MINING:

Massey refuses blame for Upper Big Branch, is rebuked by new owner

A former Massey Energy Co. executive today released the results of the company's investigation into the Upper Big Branch explosion that killed 29 miners in West Virginia last year, contradicting the results of an independent probe released last month.

The Massey report -- released just days after the company was bought by Alpha Natural Resources Inc. and without its new owner's permission -- blames the deadly blast on a "massive inundation of natural gas."

Breaking with results from the independent probe led by former Mine Safety and Health Administration chief Davitt McAteer, who was appointed by former West Virginia Gov. Joe Manchin (D) to investigate the disaster, the Massey document says coal dust "did not contribute materially" to the magnitude or severity of the blast.

"Immediately after the accident, MSHA captured gas samples from air exiting from the mine's exhaust fan," the Massey report says. "These samples show conclusively that the mine experiences a massive inundation of natural gas that was distinct in its composition from ordinary coal bed methane."

The McAteer report cited poor ventilation systems at Upper Big Branch, which allowed a buildup of explosive gases. And it said water sprays on a mining machine did not function adequately, prompting a small ignition to grow in strength.

The Massey report also tries to shoot down those assertions. "Despite the contrary evidence, the government has settled upon the longwall shearer as the ignition source," it says. "As with other aspects of the government's investigation, its theory cannot be reconciled with evidence."

In a cover letter accompanying the report, Bobby Inman, the former Massey chairman, said the report's release was delayed to avoid bad publicity in advance of the Alpha-Massey merger. The delay was requested by Alpha executives and major Massey shareholders, he said.

Inman previously accused the Obama administration of wanting to "destroy" Massey, according to unsealed court documents (Greenwire, May 25).

McAteer's report paints Massey as a rogue operator, focused more on profits than safety (Greenwire, May 19). "A company that was towering presence in the Appalachian coalfields operated its mines in a profoundly reckless manner, and 29 coal miners paid with their lives for the corporate risk-taking," it says.

But the Massey document paints the company as a promoter of mine safety that was under attack by regulators. In his cover letter, Inman said, "My fellow Board member Stan Suboleski, who has great expertise in this area, will provide a critique of the McAteer report in the next week or two."

The Massey report directs its heaviest fire at MSHA, saying the agency has been trying to build a case against Massey instead of looking for the true cause of last April's disaster.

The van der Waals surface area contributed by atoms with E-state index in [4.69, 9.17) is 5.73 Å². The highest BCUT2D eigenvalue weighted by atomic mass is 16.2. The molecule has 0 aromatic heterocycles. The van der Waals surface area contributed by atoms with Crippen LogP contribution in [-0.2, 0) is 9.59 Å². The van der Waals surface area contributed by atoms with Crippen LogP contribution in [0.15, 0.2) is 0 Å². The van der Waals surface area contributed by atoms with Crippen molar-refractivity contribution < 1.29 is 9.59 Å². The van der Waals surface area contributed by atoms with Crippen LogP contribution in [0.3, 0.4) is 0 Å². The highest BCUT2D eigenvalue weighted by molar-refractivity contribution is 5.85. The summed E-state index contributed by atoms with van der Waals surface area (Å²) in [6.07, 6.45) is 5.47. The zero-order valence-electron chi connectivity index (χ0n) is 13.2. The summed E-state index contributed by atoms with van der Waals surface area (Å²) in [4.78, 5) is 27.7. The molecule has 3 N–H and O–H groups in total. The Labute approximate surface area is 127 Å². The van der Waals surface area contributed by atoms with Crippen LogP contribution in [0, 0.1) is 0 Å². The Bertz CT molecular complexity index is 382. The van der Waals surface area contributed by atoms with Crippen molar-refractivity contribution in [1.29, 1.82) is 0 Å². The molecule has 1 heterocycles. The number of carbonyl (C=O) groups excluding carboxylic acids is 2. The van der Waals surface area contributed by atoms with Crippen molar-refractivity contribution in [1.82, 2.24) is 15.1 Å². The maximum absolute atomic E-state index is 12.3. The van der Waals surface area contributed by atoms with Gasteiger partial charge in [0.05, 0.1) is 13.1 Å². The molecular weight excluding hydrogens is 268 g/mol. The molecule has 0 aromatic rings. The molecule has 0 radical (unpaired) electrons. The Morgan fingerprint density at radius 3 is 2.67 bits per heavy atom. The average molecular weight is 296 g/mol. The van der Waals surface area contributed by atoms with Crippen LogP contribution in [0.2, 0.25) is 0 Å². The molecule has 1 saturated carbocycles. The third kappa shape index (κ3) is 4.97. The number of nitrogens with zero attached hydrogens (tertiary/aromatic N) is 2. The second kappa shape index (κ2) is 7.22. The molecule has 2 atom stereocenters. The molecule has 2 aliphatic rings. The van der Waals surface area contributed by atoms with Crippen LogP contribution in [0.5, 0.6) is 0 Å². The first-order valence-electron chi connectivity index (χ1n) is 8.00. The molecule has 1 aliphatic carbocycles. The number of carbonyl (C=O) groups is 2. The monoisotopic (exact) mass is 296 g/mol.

"It is unacceptable to expect MSHA to act as the investigator, judge and jury when their direct actions or lack thereof may have contributed to accidents," Inman wrote.

Even as Massey's report takes aim at MSHA's investigation, the federal agency has yet to make its findings public, other than preliminary reports that appear to conform with McAteer's conclusions.

"We are currently reviewing the findings that appear in Massey's report released this morning," an agency spokesman said in a statement. "MSHA's own conclusions about the cause of the explosion at Upper Big Branch will be discussed in great detail at our public briefing June 29 in [Beckley, W.Va]."

Alpha responds

In a statement this afternoon, Alpha Natural Resources called the report's release "inappropriate."

Alpha said it would conduct its own probe into the Upper Big Branch disaster and promised to cooperate with pending government investigations, including a criminal probe by the U.S. Department of Justice.

"Alpha Natural Resources did not commission or authorize the release of the report or the letter, and was not given the opportunity to review either this report or the letter before the public release," the statement said.

"Although Alpha did not operate the Upper Big Branch mine at the time of this tragic explosion, Alpha feels strongly that the families of the fallen miners are owed a complete and final explanation of the circumstances surrounding the accident."

The release puts Alpha CEO Kevin Crutchfield in a tough spot. He has taken pains to promise a safer future for former Massey mines.

In a statement after the merger he said, "We will immediately begin building upon our history of successful integrations, including implementing Alpha's unique employee-driven Running Right philosophy of safety and environmental stewardship across the businesses."

Click here to read the Massey report.

Want to read more stories like this?

E&E is the leading source for comprehensive, daily coverage of environmental and energy politics and policy.

Click here to start a free trial to E&E -- the best way to track policy and markets.

Latest Selected Headlines

More headlines&nbspMore headlines

More headlines&nbspMore headlines

More headlines&nbspMore headlines

More headlines&nbspMore headlines

Latest E&ETV Videos